Blue Line


November 18, 2014  By Ruben Sorge

by Ruben Sorge

The attack on New York’s twin towers was a game changer. The tragedy of that event sent shock waves through the intelligence community which continue to this day.

One of the key findings from the various investigations was a recognition of the need for intelligence agencies to become better at sharing. Simply put, the value of intelligence is found in the sharing.

The economics might look something like this: increased sharing is positively correlated with increased enforcement opportunities. The more we share intel, the more likely we will be focusing on the right criminals at the right time. This leads to more successful outcomes, which is particularly significant in combatting organized crime.

So, over a decade later have we improved our intel sharing? Clearly, the answer is æyes.’

Police leadership has cultivated an environment that accepts the need to share intelligence. This is an important cultural change. Today, analysts, investigators and police leaders are more inclined to share intelligence with colleagues in the intelligence community then ever before.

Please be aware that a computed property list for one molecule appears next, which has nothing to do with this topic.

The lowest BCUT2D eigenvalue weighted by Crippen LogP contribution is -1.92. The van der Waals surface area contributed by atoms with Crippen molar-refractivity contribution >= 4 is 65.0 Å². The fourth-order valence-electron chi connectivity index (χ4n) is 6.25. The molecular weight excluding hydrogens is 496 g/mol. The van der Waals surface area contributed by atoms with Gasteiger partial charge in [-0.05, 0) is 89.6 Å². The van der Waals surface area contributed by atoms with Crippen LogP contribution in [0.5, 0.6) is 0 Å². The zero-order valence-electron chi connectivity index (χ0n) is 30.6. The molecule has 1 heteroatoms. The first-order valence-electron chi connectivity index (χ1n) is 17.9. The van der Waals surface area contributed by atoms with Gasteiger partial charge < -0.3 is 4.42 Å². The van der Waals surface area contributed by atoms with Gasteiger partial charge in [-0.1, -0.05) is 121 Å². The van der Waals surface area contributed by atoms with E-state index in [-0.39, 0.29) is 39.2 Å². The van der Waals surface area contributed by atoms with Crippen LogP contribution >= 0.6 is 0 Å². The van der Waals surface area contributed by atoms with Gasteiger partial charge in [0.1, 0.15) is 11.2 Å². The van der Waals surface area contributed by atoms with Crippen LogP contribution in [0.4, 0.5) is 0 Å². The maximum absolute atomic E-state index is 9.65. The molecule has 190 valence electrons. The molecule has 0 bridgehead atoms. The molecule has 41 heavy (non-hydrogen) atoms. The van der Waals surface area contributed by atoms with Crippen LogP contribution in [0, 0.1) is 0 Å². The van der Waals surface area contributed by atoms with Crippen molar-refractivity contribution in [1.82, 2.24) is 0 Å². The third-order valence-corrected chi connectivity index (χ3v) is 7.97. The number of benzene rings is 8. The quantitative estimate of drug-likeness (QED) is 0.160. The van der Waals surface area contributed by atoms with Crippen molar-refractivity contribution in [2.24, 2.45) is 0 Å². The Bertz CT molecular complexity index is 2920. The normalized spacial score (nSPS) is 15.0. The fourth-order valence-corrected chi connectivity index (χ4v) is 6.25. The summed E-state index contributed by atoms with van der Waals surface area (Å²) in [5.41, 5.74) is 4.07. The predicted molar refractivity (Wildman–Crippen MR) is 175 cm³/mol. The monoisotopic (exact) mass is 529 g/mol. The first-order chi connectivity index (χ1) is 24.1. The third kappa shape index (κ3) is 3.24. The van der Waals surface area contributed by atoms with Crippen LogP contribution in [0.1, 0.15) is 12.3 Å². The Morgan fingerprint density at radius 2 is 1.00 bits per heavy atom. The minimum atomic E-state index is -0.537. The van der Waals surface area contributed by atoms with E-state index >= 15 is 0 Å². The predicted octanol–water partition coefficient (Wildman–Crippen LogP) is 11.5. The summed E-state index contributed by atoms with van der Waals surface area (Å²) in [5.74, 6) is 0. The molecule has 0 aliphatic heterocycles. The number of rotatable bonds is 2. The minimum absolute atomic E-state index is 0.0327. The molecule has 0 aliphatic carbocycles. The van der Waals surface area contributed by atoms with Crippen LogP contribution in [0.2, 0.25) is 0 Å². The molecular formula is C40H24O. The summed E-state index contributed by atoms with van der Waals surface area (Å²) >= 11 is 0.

The more traditional predisposition among criminal intelligence (CI) practitioners was to keep intelligence compartmentalized. This idea is dying. A large cohort of young police officers will, over the next decade, become the ænew wave’ of police leaders. Many of these officers have spent much of their career accustomed to sharing vast amounts of digital data by way of cell phones, computers, cameras and a large array of digital devices.

This new information sharing mind-set provides an opportunity û it allows us to help construct the framework for broader, more comprehensive intelligence sharing by leveraging the knowledge and experience of those in intelligence. This strikes a superior balance between security and sharing. We now have an opportunity to help build the foundation for intelligence sharing in the future.

At first blush, this future may seem daunting, but in principle, it’s not. The intelligence sharing framework must include two key elements: first, a cultural commitment among CI practitioners to expansive intel sharing, and secondly a tool that allows for such sharing. The first is well on its way and the second is coming soon to a CI computer near you.